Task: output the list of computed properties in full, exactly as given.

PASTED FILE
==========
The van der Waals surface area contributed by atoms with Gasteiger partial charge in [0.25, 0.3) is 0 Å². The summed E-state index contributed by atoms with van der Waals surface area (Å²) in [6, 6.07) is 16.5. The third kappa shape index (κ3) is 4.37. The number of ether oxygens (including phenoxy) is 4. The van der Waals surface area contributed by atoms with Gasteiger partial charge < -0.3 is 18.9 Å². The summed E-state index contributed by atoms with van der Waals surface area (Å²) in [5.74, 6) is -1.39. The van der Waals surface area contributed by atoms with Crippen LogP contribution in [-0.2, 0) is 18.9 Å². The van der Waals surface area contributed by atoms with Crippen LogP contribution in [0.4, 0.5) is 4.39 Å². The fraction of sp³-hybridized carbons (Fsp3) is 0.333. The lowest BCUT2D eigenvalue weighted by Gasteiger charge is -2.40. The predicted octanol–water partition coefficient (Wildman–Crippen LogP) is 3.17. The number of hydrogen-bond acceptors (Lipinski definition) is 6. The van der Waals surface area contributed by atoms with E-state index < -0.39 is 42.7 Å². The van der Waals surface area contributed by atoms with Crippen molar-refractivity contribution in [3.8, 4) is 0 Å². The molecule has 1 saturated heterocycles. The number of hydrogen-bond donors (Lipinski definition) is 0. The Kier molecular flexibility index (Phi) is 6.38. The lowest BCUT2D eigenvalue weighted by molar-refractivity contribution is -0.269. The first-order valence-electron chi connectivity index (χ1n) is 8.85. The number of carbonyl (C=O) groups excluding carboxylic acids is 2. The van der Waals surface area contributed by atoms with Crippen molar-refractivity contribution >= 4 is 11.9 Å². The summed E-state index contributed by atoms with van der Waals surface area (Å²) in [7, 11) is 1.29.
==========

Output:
The van der Waals surface area contributed by atoms with Gasteiger partial charge in [0.25, 0.3) is 0 Å². The summed E-state index contributed by atoms with van der Waals surface area (Å²) in [6, 6.07) is 16.5. The third kappa shape index (κ3) is 4.37. The number of ether oxygens (including phenoxy) is 4. The van der Waals surface area contributed by atoms with Gasteiger partial charge < -0.3 is 18.9 Å². The summed E-state index contributed by atoms with van der Waals surface area (Å²) in [5.74, 6) is -1.39. The van der Waals surface area contributed by atoms with Crippen LogP contribution in [-0.2, 0) is 18.9 Å². The van der Waals surface area contributed by atoms with Crippen LogP contribution in [0.4, 0.5) is 4.39 Å². The fraction of sp³-hybridized carbons (Fsp3) is 0.333. The lowest BCUT2D eigenvalue weighted by Gasteiger charge is -2.40. The predicted octanol–water partition coefficient (Wildman–Crippen LogP) is 3.17. The number of hydrogen-bond acceptors (Lipinski definition) is 6. The van der Waals surface area contributed by atoms with E-state index < -0.39 is 42.7 Å². The van der Waals surface area contributed by atoms with Crippen molar-refractivity contribution in [3.8, 4) is 0 Å². The molecule has 1 saturated heterocycles. The number of hydrogen-bond donors (Lipinski definition) is 0. The Kier molecular flexibility index (Phi) is 6.38. The lowest BCUT2D eigenvalue weighted by molar-refractivity contribution is -0.269. The first-order valence-electron chi connectivity index (χ1n) is 8.85. The number of carbonyl (C=O) groups excluding carboxylic acids is 2. The van der Waals surface area contributed by atoms with Crippen molar-refractivity contribution >= 4 is 11.9 Å². The summed E-state index contributed by atoms with van der Waals surface area (Å²) in [7, 11) is 1.29.